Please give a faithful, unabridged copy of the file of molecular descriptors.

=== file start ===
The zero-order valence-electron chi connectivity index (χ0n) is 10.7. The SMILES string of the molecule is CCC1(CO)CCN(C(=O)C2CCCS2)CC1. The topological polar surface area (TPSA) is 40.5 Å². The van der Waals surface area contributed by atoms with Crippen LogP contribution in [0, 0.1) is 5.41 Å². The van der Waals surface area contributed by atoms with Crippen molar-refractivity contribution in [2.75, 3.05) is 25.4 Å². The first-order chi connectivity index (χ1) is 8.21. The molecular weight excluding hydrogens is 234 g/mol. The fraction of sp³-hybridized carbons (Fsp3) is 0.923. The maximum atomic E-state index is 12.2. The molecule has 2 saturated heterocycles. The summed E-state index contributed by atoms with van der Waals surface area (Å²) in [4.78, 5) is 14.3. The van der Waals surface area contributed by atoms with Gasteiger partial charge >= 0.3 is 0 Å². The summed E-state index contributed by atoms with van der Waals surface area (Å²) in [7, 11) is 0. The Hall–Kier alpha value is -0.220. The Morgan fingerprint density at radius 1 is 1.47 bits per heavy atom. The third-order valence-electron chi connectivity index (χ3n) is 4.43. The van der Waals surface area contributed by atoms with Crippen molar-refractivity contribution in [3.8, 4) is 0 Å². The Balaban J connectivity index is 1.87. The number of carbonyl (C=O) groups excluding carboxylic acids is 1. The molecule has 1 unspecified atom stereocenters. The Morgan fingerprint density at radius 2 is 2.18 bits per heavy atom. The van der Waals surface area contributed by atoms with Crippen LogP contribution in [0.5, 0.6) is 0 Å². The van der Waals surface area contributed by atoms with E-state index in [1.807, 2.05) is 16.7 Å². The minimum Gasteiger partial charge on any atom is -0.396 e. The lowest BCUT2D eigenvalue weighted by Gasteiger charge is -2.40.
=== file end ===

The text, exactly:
The zero-order valence-electron chi connectivity index (χ0n) is 10.7. The SMILES string of the molecule is CCC1(CO)CCN(C(=O)C2CCCS2)CC1. The topological polar surface area (TPSA) is 40.5 Å². The van der Waals surface area contributed by atoms with Crippen LogP contribution in [0, 0.1) is 5.41 Å². The van der Waals surface area contributed by atoms with Crippen molar-refractivity contribution in [2.75, 3.05) is 25.4 Å². The first-order chi connectivity index (χ1) is 8.21. The molecular weight excluding hydrogens is 234 g/mol. The fraction of sp³-hybridized carbons (Fsp3) is 0.923. The maximum atomic E-state index is 12.2. The molecule has 2 saturated heterocycles. The summed E-state index contributed by atoms with van der Waals surface area (Å²) in [4.78, 5) is 14.3. The van der Waals surface area contributed by atoms with Gasteiger partial charge >= 0.3 is 0 Å². The summed E-state index contributed by atoms with van der Waals surface area (Å²) in [7, 11) is 0. The Hall–Kier alpha value is -0.220. The Morgan fingerprint density at radius 1 is 1.47 bits per heavy atom. The third-order valence-electron chi connectivity index (χ3n) is 4.43. The van der Waals surface area contributed by atoms with Crippen molar-refractivity contribution in [3.8, 4) is 0 Å². The Balaban J connectivity index is 1.87. The number of carbonyl (C=O) groups excluding carboxylic acids is 1. The molecule has 1 unspecified atom stereocenters. The Morgan fingerprint density at radius 2 is 2.18 bits per heavy atom. The van der Waals surface area contributed by atoms with Crippen LogP contribution in [0.5, 0.6) is 0 Å². The van der Waals surface area contributed by atoms with E-state index in [1.807, 2.05) is 16.7 Å². The minimum Gasteiger partial charge on any atom is -0.396 e. The lowest BCUT2D eigenvalue weighted by Gasteiger charge is -2.40.